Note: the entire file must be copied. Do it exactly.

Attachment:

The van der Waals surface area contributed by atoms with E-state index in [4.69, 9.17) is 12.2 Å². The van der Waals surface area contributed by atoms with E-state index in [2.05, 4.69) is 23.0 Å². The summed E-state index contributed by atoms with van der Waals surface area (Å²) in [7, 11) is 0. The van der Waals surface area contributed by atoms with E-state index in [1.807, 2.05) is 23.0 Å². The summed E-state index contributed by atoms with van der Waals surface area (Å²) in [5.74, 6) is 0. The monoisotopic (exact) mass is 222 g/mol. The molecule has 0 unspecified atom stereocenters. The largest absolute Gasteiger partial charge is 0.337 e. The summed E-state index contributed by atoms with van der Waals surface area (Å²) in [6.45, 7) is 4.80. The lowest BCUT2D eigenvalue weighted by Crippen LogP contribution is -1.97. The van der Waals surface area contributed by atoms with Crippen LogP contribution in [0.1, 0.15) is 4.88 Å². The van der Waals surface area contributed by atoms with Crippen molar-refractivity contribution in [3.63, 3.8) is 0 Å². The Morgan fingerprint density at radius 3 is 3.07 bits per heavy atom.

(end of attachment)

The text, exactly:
The van der Waals surface area contributed by atoms with E-state index in [4.69, 9.17) is 12.2 Å². The van der Waals surface area contributed by atoms with E-state index in [2.05, 4.69) is 23.0 Å². The summed E-state index contributed by atoms with van der Waals surface area (Å²) in [7, 11) is 0. The van der Waals surface area contributed by atoms with E-state index in [1.807, 2.05) is 23.0 Å². The summed E-state index contributed by atoms with van der Waals surface area (Å²) in [5.74, 6) is 0. The monoisotopic (exact) mass is 222 g/mol. The molecule has 0 unspecified atom stereocenters. The largest absolute Gasteiger partial charge is 0.337 e. The summed E-state index contributed by atoms with van der Waals surface area (Å²) in [6.45, 7) is 4.80. The lowest BCUT2D eigenvalue weighted by Crippen LogP contribution is -1.97. The van der Waals surface area contributed by atoms with Crippen LogP contribution in [0.1, 0.15) is 4.88 Å². The van der Waals surface area contributed by atoms with Crippen molar-refractivity contribution in [3.63, 3.8) is 0 Å². The Morgan fingerprint density at radius 3 is 3.07 bits per heavy atom.